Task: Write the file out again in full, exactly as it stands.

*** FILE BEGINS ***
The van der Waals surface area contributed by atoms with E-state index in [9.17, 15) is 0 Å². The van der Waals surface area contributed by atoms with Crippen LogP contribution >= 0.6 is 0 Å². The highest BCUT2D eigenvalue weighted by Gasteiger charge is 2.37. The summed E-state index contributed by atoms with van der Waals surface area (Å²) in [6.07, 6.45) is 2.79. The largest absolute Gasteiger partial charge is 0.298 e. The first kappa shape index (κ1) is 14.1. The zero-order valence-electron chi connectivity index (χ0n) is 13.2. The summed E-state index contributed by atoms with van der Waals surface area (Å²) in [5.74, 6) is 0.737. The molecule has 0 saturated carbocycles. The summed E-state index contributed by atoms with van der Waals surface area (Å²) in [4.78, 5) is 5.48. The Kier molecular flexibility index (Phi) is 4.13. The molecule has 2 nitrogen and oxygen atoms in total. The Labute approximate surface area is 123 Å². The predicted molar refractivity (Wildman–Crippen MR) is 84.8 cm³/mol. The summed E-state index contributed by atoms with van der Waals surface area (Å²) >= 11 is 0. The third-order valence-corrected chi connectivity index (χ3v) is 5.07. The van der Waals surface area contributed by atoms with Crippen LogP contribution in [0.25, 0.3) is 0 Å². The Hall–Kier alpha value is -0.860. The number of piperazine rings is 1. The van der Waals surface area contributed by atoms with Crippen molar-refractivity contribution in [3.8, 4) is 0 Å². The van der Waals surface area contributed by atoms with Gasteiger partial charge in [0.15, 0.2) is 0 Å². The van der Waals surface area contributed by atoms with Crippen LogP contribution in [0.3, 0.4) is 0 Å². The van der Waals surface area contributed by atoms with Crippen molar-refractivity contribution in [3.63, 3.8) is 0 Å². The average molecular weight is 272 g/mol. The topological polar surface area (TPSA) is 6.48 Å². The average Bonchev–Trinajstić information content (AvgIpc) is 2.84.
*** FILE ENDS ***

The van der Waals surface area contributed by atoms with E-state index in [9.17, 15) is 0 Å². The van der Waals surface area contributed by atoms with Crippen LogP contribution >= 0.6 is 0 Å². The highest BCUT2D eigenvalue weighted by Gasteiger charge is 2.37. The summed E-state index contributed by atoms with van der Waals surface area (Å²) in [6.07, 6.45) is 2.79. The largest absolute Gasteiger partial charge is 0.298 e. The first kappa shape index (κ1) is 14.1. The zero-order valence-electron chi connectivity index (χ0n) is 13.2. The summed E-state index contributed by atoms with van der Waals surface area (Å²) in [5.74, 6) is 0.737. The molecule has 0 saturated carbocycles. The summed E-state index contributed by atoms with van der Waals surface area (Å²) in [4.78, 5) is 5.48. The Kier molecular flexibility index (Phi) is 4.13. The molecule has 2 nitrogen and oxygen atoms in total. The Labute approximate surface area is 123 Å². The predicted molar refractivity (Wildman–Crippen MR) is 84.8 cm³/mol. The summed E-state index contributed by atoms with van der Waals surface area (Å²) >= 11 is 0. The third-order valence-corrected chi connectivity index (χ3v) is 5.07. The van der Waals surface area contributed by atoms with Crippen LogP contribution in [0.25, 0.3) is 0 Å². The Hall–Kier alpha value is -0.860. The number of piperazine rings is 1. The van der Waals surface area contributed by atoms with Crippen molar-refractivity contribution in [3.8, 4) is 0 Å². The van der Waals surface area contributed by atoms with Gasteiger partial charge in [0.15, 0.2) is 0 Å². The van der Waals surface area contributed by atoms with Crippen LogP contribution in [0.3, 0.4) is 0 Å². The van der Waals surface area contributed by atoms with Crippen molar-refractivity contribution in [3.63, 3.8) is 0 Å². The average molecular weight is 272 g/mol. The topological polar surface area (TPSA) is 6.48 Å². The average Bonchev–Trinajstić information content (AvgIpc) is 2.84.